Back to Topics
So you read a headline on the internet about the incredible health benefits of lion’s mane mushrooms. And now you’re staring down a big fluffy white cloud on your kitchen counter asking yourself, “But what do you do with a lion’s mane?!”
If you’re here, you’re going to cook it!
And the best way to cook lion’s mane mushrooms is actually the simplest. This lion’s mane mushroom recipe is for quick sautéing on the stovetop. The golden, caramelized mushrooms will be delicious to eat straight out of the frying pan, or you can use the pieces in other recipes.
Lion’s mane is a mushroom native to North America, Europe, and Asia. It gets its English name from the appearance of some varieties, a shaggy lion’s mane, as you can see in the photos! Varieties of the mushroom can vary from white to a pale yellow. It is sometimes called a hedgehog mushroom, which is derived from a translation from Latin of its scientific name Hericeum erinaceus.
All of the varieties I’ve ever seen look like cauliflower, not to be confused with “cauliflower mushroom,” which is different species of mushroom altogether.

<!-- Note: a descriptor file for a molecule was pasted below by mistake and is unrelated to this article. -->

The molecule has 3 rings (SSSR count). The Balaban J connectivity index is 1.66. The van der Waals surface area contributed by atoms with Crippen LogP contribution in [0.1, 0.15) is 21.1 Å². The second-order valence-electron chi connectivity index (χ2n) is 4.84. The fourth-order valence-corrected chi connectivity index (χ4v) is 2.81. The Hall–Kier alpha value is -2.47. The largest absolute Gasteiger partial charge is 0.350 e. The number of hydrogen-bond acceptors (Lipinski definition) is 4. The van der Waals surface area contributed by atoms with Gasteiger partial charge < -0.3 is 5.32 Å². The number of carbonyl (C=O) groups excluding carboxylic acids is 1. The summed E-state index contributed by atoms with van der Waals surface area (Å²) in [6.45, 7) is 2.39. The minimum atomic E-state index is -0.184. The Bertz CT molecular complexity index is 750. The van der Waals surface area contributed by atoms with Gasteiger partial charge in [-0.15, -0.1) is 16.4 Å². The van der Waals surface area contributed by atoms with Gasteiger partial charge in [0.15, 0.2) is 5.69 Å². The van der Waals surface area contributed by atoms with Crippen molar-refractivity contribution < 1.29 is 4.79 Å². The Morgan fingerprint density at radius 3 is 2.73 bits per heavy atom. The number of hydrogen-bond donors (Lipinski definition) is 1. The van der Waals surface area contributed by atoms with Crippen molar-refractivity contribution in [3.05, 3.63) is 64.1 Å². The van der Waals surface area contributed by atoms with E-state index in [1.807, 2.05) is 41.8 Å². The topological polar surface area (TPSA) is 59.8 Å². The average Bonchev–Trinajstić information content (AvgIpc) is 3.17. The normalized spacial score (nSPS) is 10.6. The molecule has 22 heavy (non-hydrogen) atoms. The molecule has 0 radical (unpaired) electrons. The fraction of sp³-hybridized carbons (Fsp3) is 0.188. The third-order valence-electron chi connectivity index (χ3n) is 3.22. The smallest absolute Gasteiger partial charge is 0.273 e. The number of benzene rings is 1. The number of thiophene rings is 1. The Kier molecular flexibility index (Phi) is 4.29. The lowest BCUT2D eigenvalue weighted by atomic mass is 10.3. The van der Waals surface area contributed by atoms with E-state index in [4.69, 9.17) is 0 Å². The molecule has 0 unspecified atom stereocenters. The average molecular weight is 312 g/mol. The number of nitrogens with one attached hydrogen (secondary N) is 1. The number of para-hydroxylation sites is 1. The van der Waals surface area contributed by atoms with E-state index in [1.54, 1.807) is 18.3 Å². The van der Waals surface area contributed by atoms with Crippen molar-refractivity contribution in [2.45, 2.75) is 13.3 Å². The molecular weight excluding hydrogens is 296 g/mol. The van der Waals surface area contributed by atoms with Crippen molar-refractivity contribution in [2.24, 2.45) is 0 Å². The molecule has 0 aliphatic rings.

Asian cultures have been using lion’s mane—called “hou tou gu” in Chinese and “yamabushitake” in Japanese— for its health benefits as both a medicinal mushroom and a culinary mushroom for thousands of years. As growing scientific research shows their health benefits, the mushroom has become increasingly recognized around the world. Health and wellness circles make use of lion’s mane mushrooms as supplements in the form of powders and tinctures with concentrated extracts of the mushroom, similar to medicinal mushrooms like chaga, cordyceps, and reishi.
Quick side note that may or may not be a bonus: Lion’s mane mushrooms do not and cannot get you high as they do not contain psilocybin, the psychotropic compound in “magic mushrooms” that causes hallucination. Read more: https://bit.ly/3Ml3jP9